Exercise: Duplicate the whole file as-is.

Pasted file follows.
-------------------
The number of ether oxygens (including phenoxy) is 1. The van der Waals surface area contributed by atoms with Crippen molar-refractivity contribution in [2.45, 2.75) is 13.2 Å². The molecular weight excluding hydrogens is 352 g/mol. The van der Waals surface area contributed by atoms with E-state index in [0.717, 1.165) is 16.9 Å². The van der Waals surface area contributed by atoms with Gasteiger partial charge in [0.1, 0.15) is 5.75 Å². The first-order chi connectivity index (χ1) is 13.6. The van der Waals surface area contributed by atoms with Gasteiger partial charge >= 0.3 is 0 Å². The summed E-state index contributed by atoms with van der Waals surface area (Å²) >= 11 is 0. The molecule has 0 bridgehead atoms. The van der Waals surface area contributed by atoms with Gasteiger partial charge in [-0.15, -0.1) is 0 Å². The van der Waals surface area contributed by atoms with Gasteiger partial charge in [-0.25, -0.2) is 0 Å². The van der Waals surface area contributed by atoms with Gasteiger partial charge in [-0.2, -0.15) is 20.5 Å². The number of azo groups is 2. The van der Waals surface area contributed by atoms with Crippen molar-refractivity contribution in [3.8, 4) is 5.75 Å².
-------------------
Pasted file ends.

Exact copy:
The number of ether oxygens (including phenoxy) is 1. The van der Waals surface area contributed by atoms with Crippen molar-refractivity contribution in [2.45, 2.75) is 13.2 Å². The molecular weight excluding hydrogens is 352 g/mol. The van der Waals surface area contributed by atoms with E-state index in [0.717, 1.165) is 16.9 Å². The van der Waals surface area contributed by atoms with Gasteiger partial charge in [0.1, 0.15) is 5.75 Å². The first-order chi connectivity index (χ1) is 13.6. The van der Waals surface area contributed by atoms with Gasteiger partial charge >= 0.3 is 0 Å². The summed E-state index contributed by atoms with van der Waals surface area (Å²) >= 11 is 0. The molecule has 0 bridgehead atoms. The van der Waals surface area contributed by atoms with Gasteiger partial charge in [-0.15, -0.1) is 0 Å². The van der Waals surface area contributed by atoms with Gasteiger partial charge in [-0.25, -0.2) is 0 Å². The van der Waals surface area contributed by atoms with Gasteiger partial charge in [-0.2, -0.15) is 20.5 Å². The number of azo groups is 2. The van der Waals surface area contributed by atoms with Crippen molar-refractivity contribution in [3.8, 4) is 5.75 Å².